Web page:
Many phase III clinical trials of molecularly targeted agents as first- or second-line therapies against advanced HCC have been reported,102,103 but patients in these trials have not been stratified by NAFLD or NASH status. An international multicenter cohort study showed that sorafenib treatment was associated with similar overall survival (p=0.57) and adverse events between 183 patients with NAFLD-related HCC and 5,018 patients with HCC of other etiologies.73 Another retrospective study also found that sorafenib was associated with similar median overall survival between 37 patients with NAFLD-related HCC (23.4 months) and 143 patients with other types of HCC (27.0 months) (p=0.17).74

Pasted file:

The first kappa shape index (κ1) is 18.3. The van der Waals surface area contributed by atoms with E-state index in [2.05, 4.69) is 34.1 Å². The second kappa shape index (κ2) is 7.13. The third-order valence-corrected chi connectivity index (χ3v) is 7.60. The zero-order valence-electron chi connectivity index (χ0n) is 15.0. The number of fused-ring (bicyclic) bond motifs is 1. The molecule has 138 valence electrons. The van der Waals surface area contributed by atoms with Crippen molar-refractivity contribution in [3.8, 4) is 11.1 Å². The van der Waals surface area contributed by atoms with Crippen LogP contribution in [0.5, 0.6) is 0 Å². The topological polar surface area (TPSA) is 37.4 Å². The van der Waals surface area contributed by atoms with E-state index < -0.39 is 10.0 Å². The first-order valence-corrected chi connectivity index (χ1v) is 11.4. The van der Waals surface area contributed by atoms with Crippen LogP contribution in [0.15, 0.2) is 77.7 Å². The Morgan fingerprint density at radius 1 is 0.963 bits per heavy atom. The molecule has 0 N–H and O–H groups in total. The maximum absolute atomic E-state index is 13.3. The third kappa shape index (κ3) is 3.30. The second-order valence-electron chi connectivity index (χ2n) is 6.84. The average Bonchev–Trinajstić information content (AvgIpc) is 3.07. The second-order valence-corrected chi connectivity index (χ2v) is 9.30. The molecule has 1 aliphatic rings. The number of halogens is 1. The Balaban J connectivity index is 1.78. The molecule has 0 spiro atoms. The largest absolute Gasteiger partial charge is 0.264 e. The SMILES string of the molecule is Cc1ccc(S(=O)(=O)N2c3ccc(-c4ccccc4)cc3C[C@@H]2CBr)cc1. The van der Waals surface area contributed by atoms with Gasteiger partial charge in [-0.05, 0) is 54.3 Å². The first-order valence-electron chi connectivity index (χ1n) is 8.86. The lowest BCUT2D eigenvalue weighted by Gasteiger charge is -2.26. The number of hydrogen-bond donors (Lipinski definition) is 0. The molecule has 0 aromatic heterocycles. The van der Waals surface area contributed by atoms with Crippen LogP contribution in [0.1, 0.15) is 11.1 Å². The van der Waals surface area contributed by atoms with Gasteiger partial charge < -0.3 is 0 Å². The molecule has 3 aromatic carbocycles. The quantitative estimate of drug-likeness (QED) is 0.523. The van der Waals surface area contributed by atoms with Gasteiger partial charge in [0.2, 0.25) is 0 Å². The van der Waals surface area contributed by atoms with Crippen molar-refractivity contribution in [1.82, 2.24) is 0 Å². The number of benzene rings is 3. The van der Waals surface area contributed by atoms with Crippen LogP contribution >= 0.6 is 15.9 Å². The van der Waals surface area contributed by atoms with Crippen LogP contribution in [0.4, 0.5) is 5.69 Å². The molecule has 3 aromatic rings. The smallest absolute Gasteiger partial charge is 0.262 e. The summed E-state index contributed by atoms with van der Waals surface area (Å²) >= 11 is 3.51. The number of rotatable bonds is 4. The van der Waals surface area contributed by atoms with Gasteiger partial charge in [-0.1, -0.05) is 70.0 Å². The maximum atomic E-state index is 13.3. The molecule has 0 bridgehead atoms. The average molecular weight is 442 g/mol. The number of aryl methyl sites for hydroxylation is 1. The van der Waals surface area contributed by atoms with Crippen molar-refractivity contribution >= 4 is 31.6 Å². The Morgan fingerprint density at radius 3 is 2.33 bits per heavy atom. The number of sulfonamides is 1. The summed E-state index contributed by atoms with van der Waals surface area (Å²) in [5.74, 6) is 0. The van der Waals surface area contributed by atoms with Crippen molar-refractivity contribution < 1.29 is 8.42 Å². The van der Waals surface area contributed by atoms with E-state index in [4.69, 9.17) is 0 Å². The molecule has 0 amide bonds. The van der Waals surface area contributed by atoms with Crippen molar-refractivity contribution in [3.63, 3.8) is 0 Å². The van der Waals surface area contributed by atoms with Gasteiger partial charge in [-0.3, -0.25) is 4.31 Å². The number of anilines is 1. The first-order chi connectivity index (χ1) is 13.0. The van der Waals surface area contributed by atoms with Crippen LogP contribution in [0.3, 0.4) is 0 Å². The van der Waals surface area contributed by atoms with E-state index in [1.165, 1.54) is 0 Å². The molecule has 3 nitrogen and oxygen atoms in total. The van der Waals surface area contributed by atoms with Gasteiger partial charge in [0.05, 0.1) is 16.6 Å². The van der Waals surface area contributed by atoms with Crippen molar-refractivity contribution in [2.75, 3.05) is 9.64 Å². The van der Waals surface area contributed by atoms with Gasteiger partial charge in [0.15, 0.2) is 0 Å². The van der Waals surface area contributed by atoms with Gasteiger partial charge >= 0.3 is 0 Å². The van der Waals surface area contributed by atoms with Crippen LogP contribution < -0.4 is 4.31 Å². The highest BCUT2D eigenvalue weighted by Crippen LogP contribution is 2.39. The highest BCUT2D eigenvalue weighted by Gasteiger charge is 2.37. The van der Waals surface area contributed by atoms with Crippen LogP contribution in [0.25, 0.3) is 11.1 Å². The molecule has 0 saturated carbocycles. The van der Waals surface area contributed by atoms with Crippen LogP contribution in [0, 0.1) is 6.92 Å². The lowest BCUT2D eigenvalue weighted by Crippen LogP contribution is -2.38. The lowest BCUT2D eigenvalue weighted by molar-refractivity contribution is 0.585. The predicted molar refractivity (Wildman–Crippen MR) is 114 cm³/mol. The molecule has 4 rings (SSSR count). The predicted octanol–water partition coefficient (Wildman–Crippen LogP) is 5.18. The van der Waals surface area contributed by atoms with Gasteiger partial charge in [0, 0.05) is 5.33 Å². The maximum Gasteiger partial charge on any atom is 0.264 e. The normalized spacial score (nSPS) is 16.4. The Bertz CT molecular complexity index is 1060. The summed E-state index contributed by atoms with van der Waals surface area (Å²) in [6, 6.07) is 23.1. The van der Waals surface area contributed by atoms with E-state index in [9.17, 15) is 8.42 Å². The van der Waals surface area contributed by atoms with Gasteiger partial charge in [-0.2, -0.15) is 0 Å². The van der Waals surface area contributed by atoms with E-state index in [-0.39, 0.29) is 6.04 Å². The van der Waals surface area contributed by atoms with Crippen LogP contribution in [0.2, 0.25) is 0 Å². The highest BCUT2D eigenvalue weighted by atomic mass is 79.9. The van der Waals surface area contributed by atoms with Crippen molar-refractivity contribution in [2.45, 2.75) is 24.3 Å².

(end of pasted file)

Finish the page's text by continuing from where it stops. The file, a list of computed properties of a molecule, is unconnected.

Lenvatinib is a standard targeted therapy for advanced HCC.104 A multicenter retrospective study from Japan found that median progression-free survival was longer among 103 patients with NAFLD- or NASH-related HCC than among 427 patients with viral- or alcohol-related HCC (9.3 vs. 7.5 months, p=0.012).75 Nevertheless, median overall survival was similar between the two groups (20.5 vs. 16.9 months, p=0.057), which was confirmed in multivariate analysis. Another retrospective study from Japan found better outcomes for patients with alcohol- or NASH-related HCC (n=22) than for patients with HBV- or HCV-related HCC (n=45) in terms of objective response rate (59.1% vs. 46.7%), median progression-free survival (13.7 vs. 6.6 months, p<0.01), and median overall survival (“not reached” vs. 15.9 months, p<0.01).105 In an international multicenter retrospective study of 1,232 patients with advanced HCC, those who also had NASH showed significantly higher overall and progression-free survival than patients with HCV or HBV infection or other etiologies after first-line treatment with lenvatinib.76 A retrospective study in the USA showed 12-month progression-free survival rates of 64.9% for 233 patients with total advanced HCC after first-line lenvatinib therapy, compared to 43.0% for the subset of 32 patients who also had NASH.106,107 The corresponding 12-month overall survival rates were 72.6% and 66.0%. More studies are needed to confirm the efficacy of molecularly targeted drugs against NAFLD- or NASH-related HCC.